In Act II of Death of a Salesman the theme of man verses society could be addressed through the fact that Willy feels like he being thrown away. He tells Howard that a man is not like an orange that can peel and then the orange part is eaten and the rest is thrown away. He had worked for the firm for 34 years and now he has no value to it. In society the value of a man is often measured by his income and abilities that he can use to serve society.
"A man is not a piece of fruit!"(82)
In looking at the theme man verses self, Willy will not go to his sons for help. He can not allow himself to admit to his family that he is washed up and can not make it anymore. His self pride is evidence of his internal struggle.
"I can't throw myself on my sons."(84)
He continues to lie to himself just as he lies to the others around him.
"Sure, sure. I am building something with this firm, Ben, and if a man is building something he must be on the right track, mustn't he?"
The inner part of his mind knows that there is nothing left for him, and he is torn between these two sets of thoughts.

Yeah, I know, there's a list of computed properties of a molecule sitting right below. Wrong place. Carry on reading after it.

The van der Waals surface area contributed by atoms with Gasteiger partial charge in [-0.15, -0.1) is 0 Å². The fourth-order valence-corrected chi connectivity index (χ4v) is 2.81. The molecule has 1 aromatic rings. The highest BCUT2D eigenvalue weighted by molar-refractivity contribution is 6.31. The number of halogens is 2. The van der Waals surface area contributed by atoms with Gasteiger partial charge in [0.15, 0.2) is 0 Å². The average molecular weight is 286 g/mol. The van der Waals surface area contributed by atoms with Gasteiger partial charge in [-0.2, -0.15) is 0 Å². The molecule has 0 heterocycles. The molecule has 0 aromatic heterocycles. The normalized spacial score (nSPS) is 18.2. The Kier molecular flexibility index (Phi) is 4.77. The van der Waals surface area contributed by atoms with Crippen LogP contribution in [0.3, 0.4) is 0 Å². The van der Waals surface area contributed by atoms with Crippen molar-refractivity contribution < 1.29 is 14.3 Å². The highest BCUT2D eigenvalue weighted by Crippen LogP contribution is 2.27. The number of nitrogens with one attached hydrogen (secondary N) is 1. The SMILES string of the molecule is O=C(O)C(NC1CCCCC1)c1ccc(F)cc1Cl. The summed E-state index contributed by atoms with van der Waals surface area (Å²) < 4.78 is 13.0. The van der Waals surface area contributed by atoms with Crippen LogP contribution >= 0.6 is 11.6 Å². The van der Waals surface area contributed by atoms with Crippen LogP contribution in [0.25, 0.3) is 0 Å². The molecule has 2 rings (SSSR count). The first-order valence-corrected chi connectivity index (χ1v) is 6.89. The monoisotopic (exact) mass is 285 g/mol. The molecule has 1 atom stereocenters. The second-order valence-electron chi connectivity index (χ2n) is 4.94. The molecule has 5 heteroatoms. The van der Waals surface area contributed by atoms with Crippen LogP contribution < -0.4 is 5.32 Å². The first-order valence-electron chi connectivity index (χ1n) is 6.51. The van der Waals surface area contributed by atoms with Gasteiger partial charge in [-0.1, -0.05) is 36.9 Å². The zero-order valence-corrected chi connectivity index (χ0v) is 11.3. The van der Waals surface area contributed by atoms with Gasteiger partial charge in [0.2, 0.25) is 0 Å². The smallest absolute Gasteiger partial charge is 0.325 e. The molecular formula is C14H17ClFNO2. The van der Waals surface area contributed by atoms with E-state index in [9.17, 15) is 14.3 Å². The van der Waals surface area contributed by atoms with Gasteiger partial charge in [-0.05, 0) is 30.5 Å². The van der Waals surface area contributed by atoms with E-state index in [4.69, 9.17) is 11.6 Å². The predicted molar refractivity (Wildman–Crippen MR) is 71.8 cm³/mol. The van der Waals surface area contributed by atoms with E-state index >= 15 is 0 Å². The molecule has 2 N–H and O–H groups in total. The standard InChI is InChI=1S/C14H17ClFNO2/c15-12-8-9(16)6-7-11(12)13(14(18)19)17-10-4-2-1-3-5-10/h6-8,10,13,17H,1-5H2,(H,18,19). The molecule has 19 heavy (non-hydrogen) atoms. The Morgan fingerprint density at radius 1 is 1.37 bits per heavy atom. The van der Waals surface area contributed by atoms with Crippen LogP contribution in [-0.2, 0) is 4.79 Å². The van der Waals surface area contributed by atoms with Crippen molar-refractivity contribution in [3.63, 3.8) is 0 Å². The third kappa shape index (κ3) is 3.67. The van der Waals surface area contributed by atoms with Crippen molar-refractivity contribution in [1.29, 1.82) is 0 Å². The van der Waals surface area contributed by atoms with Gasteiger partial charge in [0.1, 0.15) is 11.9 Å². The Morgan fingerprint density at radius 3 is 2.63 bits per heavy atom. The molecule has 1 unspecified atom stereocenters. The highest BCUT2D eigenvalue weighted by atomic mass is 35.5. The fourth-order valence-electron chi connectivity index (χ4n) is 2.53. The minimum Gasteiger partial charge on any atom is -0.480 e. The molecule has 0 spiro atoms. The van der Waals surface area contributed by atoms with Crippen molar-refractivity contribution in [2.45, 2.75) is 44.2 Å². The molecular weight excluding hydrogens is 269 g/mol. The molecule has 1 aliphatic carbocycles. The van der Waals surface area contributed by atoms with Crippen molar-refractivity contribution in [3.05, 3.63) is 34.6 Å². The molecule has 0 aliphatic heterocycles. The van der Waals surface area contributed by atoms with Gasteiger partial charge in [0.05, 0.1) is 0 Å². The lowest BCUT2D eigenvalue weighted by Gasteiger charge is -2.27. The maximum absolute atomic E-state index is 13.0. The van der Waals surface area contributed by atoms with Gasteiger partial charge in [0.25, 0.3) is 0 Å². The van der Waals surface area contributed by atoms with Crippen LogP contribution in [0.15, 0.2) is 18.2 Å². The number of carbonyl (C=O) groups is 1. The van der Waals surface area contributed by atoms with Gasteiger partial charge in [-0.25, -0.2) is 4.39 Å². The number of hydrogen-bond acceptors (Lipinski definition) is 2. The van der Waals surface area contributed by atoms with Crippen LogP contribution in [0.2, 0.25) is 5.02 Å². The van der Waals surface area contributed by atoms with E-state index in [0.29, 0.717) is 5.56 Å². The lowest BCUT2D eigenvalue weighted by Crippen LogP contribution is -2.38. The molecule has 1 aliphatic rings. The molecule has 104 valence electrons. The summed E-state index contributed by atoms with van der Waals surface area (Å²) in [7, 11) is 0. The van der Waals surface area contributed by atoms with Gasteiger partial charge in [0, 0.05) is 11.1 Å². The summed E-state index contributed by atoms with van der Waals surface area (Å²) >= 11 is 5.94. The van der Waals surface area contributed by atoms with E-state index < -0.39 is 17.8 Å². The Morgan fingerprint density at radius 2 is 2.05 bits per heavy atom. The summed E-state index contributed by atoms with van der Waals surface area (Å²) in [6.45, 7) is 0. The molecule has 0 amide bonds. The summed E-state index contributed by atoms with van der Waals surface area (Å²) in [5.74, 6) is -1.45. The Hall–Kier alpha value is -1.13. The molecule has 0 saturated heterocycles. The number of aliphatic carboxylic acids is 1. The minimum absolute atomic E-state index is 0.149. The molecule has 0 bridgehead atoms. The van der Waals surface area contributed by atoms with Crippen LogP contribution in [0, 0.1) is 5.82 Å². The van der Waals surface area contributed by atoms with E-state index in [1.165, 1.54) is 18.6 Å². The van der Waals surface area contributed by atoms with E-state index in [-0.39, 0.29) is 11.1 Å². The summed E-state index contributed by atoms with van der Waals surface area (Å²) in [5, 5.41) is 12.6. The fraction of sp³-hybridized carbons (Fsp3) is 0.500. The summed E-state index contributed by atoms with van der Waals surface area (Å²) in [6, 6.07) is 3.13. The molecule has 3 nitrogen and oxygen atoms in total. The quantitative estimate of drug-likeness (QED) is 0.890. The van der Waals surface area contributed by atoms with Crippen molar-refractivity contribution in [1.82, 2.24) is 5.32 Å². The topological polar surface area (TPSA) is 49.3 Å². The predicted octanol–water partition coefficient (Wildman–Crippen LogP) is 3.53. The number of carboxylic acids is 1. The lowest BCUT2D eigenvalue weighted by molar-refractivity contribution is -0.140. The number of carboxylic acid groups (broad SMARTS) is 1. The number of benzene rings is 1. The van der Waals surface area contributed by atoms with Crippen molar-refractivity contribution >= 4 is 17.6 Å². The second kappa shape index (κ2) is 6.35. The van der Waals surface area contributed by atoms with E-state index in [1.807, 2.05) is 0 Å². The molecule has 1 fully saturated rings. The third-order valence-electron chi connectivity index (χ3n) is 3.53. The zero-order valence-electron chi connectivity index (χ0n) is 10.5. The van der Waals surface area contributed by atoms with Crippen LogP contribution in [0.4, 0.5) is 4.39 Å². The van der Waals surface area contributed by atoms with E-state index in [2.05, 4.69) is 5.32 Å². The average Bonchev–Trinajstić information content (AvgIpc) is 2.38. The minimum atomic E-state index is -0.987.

Individual Vs. Society
Willy is constantly striving to find the gimmick or the key to winning over clients and becoming a true success. He worries incessantly about how he is perceived by others, and blames his lack of success on a variety of superficial personal traits, such as his weight, the fact that people “don’t take him seriously,” his clothing, and the fact that he tends to talk too much. While all of these concerns are shared by many people, for Willy they represent the reasons for his failure. In reality, Willy’s failure is a result of his inability to see himself and the world as they really are: Willy’s talents lie in areas other than sales, and the business world no longer rewards smooth-talking, charismatic salesmen, but instead looks for specially trained, knowledgeable men to promote its products. Willy fails because he cannot stop living in a reality that does not exist, and which dooms him to fail in the reality that does exist.
Individual Vs. Self
Willy’s perception of what he should be is continually at odds with what he is: A mediocre salesman with delusions of grandeur and an outdated perception of the world around him. He truly believes that he can achieve greatness, and cannot understand why he has not realized what he feels is his true destiny. He completely denies his actual talent for carpentry, believing that pursuing such a career would be beneath him somehow. Willy struggles with the image of his ideal self his entire life, until he can no longer deny the fact that he will never become this ideal self and he commits suicide.